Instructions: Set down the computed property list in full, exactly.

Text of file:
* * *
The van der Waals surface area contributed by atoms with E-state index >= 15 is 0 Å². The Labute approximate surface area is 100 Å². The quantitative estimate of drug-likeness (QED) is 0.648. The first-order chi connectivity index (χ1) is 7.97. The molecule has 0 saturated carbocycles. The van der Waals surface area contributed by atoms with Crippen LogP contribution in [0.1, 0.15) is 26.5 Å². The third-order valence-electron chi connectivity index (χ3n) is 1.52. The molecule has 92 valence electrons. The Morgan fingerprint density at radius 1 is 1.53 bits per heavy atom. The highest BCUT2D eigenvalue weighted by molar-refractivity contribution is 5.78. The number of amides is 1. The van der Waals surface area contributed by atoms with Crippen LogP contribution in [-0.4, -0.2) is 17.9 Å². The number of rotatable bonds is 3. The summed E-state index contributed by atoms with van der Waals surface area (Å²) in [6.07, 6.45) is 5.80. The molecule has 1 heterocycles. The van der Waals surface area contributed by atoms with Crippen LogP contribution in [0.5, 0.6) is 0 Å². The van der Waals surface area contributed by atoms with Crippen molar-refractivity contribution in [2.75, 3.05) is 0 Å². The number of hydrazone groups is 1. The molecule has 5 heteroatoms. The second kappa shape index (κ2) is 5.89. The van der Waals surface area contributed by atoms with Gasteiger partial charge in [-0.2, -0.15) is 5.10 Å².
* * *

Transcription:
The van der Waals surface area contributed by atoms with E-state index >= 15 is 0 Å². The Labute approximate surface area is 100 Å². The quantitative estimate of drug-likeness (QED) is 0.648. The first-order chi connectivity index (χ1) is 7.97. The molecule has 0 saturated carbocycles. The van der Waals surface area contributed by atoms with Crippen LogP contribution in [0.1, 0.15) is 26.5 Å². The third-order valence-electron chi connectivity index (χ3n) is 1.52. The molecule has 92 valence electrons. The Morgan fingerprint density at radius 1 is 1.53 bits per heavy atom. The highest BCUT2D eigenvalue weighted by molar-refractivity contribution is 5.78. The number of amides is 1. The van der Waals surface area contributed by atoms with Crippen LogP contribution in [-0.4, -0.2) is 17.9 Å². The number of rotatable bonds is 3. The summed E-state index contributed by atoms with van der Waals surface area (Å²) in [6.07, 6.45) is 5.80. The molecule has 1 heterocycles. The van der Waals surface area contributed by atoms with Crippen LogP contribution in [0.5, 0.6) is 0 Å². The van der Waals surface area contributed by atoms with Crippen molar-refractivity contribution in [2.75, 3.05) is 0 Å². The number of hydrazone groups is 1. The molecule has 5 heteroatoms. The second kappa shape index (κ2) is 5.89. The van der Waals surface area contributed by atoms with Gasteiger partial charge in [-0.2, -0.15) is 5.10 Å².